An SNP minister's unrecorded dinner with banker Lex Greensill and steel billionaire Sanjeev Gupta has sparked calls for a probe into whether he broke ministerial code.

Rural Economy Secretary Fergus Ewing dined with the pair and two of their senior colleagues at one of Glasgow’s top restaurants in 2017.

The Sunday Mail reports that a Freedom of Information request (FOI) revealed that the minister had no officials with him, no notes were taken, and the Government claims to have no emails, texts or phone records about the meeting.

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Financial deals struck between the Scottish Government, Mr Gupta and Mr Greensill have since exposed the Government to hundreds of millions of pounds of debt after the latter’s finance group, Greensill Capital, collapsed.

The Scottish Government said Mr Ewing attended the dinner with Mr Greensill, Mr Gupta, Tim Haywood – who was later fired from fund management firm GAM Holdings for alleged misconduct – and Jay Hambro, but does not know who paid for the meal.

According to the Sunday Mail, the Government response to the FOI said the “themes of discussion” were recorded by Mr Gupta’s company, GFG Alliance, and reported a “positive relationship” focused on “derisking” both parties while maximising plans for growth at the Lochaber smelter and hydro.

Mr Gupta had previously been given millions in state support to buy metal and power plants in Lanarkshire and the Highlands.

Political opponents are now calling for an investigation into the series of events. 

Scottish Labour has said that the lack of any official record of the meeting and no correspondence about it for a month either side of the dinner’s date requires some “serious explaining”

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Scottish Labour economy spokeswoman Monica Lennon told The Sunday Mail: “Fergus Ewing has some serious explaining to do over this dinner and there needs to be an investigation into whether the ministerial code of conduct has been adhered to.

“Scottish taxpayers could end up paying out hundreds of millions of pounds over the next 25 years as a result of a deal involving these businessmen – and it’s increasingly unclear how safe that investment is or whether it ever represented good value for money.

“What on earth was a Cabinet minister doing having a cosy dinner at a posh west end restaurant without any officials present when government business was clearly on the agenda?

“Why can no record of any communications concerning the dinner be found? Are we to believe it was arranged telepathically?

“It’s beyond belief that there are no official records of the meeting at all beyond the notes taken by the businessman in attendance.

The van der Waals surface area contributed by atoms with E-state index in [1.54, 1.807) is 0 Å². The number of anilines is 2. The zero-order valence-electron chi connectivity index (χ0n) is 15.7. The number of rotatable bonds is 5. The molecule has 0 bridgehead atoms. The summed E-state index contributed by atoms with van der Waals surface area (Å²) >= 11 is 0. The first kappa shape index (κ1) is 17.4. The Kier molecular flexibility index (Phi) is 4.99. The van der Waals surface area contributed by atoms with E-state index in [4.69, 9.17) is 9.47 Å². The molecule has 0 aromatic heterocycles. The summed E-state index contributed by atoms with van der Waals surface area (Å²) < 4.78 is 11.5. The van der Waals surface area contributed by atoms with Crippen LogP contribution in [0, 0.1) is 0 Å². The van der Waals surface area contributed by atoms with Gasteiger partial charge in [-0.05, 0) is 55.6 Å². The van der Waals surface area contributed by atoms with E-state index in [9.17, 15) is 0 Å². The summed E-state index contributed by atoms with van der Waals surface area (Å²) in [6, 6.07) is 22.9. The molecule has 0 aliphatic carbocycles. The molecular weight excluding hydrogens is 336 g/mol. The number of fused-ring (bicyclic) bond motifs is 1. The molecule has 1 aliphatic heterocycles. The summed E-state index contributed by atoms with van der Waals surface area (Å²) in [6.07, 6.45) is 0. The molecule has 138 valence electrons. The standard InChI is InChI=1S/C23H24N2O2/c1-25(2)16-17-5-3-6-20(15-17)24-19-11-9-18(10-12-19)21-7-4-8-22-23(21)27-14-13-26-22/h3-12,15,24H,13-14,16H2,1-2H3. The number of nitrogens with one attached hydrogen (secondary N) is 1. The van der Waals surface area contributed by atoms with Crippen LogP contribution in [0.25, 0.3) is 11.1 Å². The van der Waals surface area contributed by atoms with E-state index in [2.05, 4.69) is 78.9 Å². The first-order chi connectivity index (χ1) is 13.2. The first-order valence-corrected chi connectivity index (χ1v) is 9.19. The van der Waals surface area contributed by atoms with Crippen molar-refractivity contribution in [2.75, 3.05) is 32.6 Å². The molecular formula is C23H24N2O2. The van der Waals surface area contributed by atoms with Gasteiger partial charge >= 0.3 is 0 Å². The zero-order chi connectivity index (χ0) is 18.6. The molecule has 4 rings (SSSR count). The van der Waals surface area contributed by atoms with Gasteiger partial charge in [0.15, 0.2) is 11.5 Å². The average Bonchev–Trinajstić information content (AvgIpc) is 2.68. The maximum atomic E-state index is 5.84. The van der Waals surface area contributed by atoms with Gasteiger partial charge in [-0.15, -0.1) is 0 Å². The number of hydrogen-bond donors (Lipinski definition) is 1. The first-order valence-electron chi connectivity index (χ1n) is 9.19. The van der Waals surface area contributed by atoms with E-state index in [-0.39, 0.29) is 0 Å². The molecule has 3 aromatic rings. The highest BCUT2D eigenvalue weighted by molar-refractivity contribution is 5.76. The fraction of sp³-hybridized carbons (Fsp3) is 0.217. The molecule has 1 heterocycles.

“And it’s crucial that this is not brushed under the carpet and that we get a full explanation because the fallout for the people of Scotland is potentially catastrophic.

“Over £350 million which could have been spent on hospitals, schools and public services could simply disappear.”

Scottish Liberal Democrat leader Willie Rennie called for an independent investigation into potential breaches and said: “The collapse of Greensill has exposed a shady network of backroom deals across the Scottish and UK Governments.

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“I’m completely unsurprised that there are no records from this meeting – by now it is clear that this is the SNP’s standard mode of operation.”

Mark Ruskell, of the Scottish Greens, said: “It’s quite shocking that this senior Cabinet minister seems to think he doesn’t have to ensure notes are taken at important meetings.”

Despite the calls from political opponents, the SNP said suggestions that the Inverness and Nairn MSP broke the ministerial code are “baseless”.

The code states that a private secretary or official should be present for all discussions relating to government business, with the basic facts of formal meetings to be recorded, including the reasons for the meeting, attendees and the interests represented.

It adds: “If ministers meet external organisations or individuals and find themselves discussing official business without an official present – for example, at a party conference, social occasion or on holiday – any significant content (such as substantive issues relating to government decisions or contracts) should be passed back to their private offices as soon as possible after the event, who should arrange for the basic facts of such meetings to be recorded.”

An SNP spokesman said: “This meeting was properly recorded within Government, and opposition attempts to make mischief around this issue are utterly baseless.

“Civil servants do not attend every dinner or engagement a minister goes to – that would be a ludicrous waste of public money – and the ministerial code does not require them to."

In 2015 the Scottish Government lent GFG Alliance £7 million to purchase the struggling Dalzell and Clydebridge steelworks from Tata and it later bought the Lochaber plant from Rio Tinto in 2016 in a £330 million deal.

As part of the deal brokered by Mr Ewing, the Scottish Government guaranteed to buy power generated by the Lochaber hydro-plant owned by the company for the next 25 years.